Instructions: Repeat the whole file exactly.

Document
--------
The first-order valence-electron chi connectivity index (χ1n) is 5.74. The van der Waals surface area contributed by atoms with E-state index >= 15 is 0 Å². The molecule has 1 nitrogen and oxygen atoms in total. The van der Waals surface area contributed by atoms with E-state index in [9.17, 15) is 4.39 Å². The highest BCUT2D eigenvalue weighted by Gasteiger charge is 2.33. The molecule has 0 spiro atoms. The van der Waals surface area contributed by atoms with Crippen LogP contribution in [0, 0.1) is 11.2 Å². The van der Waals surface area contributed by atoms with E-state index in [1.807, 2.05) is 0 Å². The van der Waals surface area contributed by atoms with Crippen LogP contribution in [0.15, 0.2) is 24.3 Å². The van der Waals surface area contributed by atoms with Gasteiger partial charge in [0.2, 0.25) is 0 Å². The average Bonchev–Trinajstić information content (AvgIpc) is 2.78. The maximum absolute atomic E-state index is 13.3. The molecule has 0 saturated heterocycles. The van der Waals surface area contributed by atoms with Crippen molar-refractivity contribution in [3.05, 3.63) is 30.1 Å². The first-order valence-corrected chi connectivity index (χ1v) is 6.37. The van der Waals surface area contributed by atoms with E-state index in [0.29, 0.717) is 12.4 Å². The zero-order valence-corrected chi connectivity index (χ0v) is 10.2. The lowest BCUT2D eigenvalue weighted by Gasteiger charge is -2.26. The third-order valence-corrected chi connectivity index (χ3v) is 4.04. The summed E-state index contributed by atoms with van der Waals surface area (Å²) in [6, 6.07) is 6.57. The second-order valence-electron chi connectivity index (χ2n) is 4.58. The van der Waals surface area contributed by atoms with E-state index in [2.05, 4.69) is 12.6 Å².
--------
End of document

The first-order valence-electron chi connectivity index (χ1n) is 5.74. The van der Waals surface area contributed by atoms with E-state index >= 15 is 0 Å². The molecule has 1 nitrogen and oxygen atoms in total. The van der Waals surface area contributed by atoms with E-state index in [9.17, 15) is 4.39 Å². The highest BCUT2D eigenvalue weighted by Gasteiger charge is 2.33. The molecule has 0 spiro atoms. The van der Waals surface area contributed by atoms with Crippen LogP contribution in [0, 0.1) is 11.2 Å². The van der Waals surface area contributed by atoms with E-state index in [1.807, 2.05) is 0 Å². The van der Waals surface area contributed by atoms with Crippen LogP contribution in [0.15, 0.2) is 24.3 Å². The van der Waals surface area contributed by atoms with Gasteiger partial charge in [0.2, 0.25) is 0 Å². The average Bonchev–Trinajstić information content (AvgIpc) is 2.78. The maximum absolute atomic E-state index is 13.3. The molecule has 0 saturated heterocycles. The van der Waals surface area contributed by atoms with Crippen molar-refractivity contribution in [3.05, 3.63) is 30.1 Å². The first-order valence-corrected chi connectivity index (χ1v) is 6.37. The van der Waals surface area contributed by atoms with E-state index in [0.29, 0.717) is 12.4 Å². The zero-order valence-corrected chi connectivity index (χ0v) is 10.2. The lowest BCUT2D eigenvalue weighted by Gasteiger charge is -2.26. The third-order valence-corrected chi connectivity index (χ3v) is 4.04. The summed E-state index contributed by atoms with van der Waals surface area (Å²) in [6, 6.07) is 6.57. The second-order valence-electron chi connectivity index (χ2n) is 4.58. The van der Waals surface area contributed by atoms with E-state index in [2.05, 4.69) is 12.6 Å².